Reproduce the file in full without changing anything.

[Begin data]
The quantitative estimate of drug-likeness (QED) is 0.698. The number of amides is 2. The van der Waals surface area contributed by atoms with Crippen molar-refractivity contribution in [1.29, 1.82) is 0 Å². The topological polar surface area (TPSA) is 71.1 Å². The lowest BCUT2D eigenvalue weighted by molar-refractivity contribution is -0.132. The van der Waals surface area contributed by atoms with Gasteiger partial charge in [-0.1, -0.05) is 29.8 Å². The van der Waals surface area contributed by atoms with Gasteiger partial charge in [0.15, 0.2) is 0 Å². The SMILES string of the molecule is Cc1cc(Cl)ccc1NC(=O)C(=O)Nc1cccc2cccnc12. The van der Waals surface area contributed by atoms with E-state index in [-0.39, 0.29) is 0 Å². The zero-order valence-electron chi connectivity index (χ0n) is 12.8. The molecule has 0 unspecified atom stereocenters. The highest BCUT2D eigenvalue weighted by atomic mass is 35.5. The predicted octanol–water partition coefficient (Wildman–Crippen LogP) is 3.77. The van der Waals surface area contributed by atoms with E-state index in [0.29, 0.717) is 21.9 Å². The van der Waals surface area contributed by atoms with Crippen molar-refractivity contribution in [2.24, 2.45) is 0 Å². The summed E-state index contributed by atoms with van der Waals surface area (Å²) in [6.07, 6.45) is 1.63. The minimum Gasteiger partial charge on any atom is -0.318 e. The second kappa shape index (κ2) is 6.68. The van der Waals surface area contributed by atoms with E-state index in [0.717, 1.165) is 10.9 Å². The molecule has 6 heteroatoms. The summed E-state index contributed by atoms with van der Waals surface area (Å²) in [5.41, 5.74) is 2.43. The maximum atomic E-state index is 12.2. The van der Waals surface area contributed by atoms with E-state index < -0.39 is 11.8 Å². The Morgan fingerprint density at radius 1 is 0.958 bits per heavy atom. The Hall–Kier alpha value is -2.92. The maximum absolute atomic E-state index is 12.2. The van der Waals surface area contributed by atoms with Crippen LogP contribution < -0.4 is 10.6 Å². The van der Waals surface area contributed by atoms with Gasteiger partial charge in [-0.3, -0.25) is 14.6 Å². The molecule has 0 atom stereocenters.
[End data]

The quantitative estimate of drug-likeness (QED) is 0.698. The number of amides is 2. The van der Waals surface area contributed by atoms with Crippen molar-refractivity contribution in [1.29, 1.82) is 0 Å². The topological polar surface area (TPSA) is 71.1 Å². The lowest BCUT2D eigenvalue weighted by molar-refractivity contribution is -0.132. The van der Waals surface area contributed by atoms with Gasteiger partial charge in [-0.1, -0.05) is 29.8 Å². The van der Waals surface area contributed by atoms with Gasteiger partial charge in [0.15, 0.2) is 0 Å². The SMILES string of the molecule is Cc1cc(Cl)ccc1NC(=O)C(=O)Nc1cccc2cccnc12. The van der Waals surface area contributed by atoms with E-state index in [-0.39, 0.29) is 0 Å². The zero-order valence-electron chi connectivity index (χ0n) is 12.8. The molecule has 0 unspecified atom stereocenters. The highest BCUT2D eigenvalue weighted by atomic mass is 35.5. The predicted octanol–water partition coefficient (Wildman–Crippen LogP) is 3.77. The van der Waals surface area contributed by atoms with E-state index in [0.29, 0.717) is 21.9 Å². The van der Waals surface area contributed by atoms with Crippen molar-refractivity contribution in [2.24, 2.45) is 0 Å². The summed E-state index contributed by atoms with van der Waals surface area (Å²) in [6.07, 6.45) is 1.63. The minimum Gasteiger partial charge on any atom is -0.318 e. The second kappa shape index (κ2) is 6.68. The van der Waals surface area contributed by atoms with E-state index in [0.717, 1.165) is 10.9 Å². The molecule has 6 heteroatoms. The summed E-state index contributed by atoms with van der Waals surface area (Å²) in [5.41, 5.74) is 2.43. The maximum atomic E-state index is 12.2. The van der Waals surface area contributed by atoms with E-state index < -0.39 is 11.8 Å². The Morgan fingerprint density at radius 1 is 0.958 bits per heavy atom. The Hall–Kier alpha value is -2.92. The maximum absolute atomic E-state index is 12.2. The van der Waals surface area contributed by atoms with Crippen LogP contribution < -0.4 is 10.6 Å². The van der Waals surface area contributed by atoms with Gasteiger partial charge in [-0.3, -0.25) is 14.6 Å². The molecule has 0 atom stereocenters.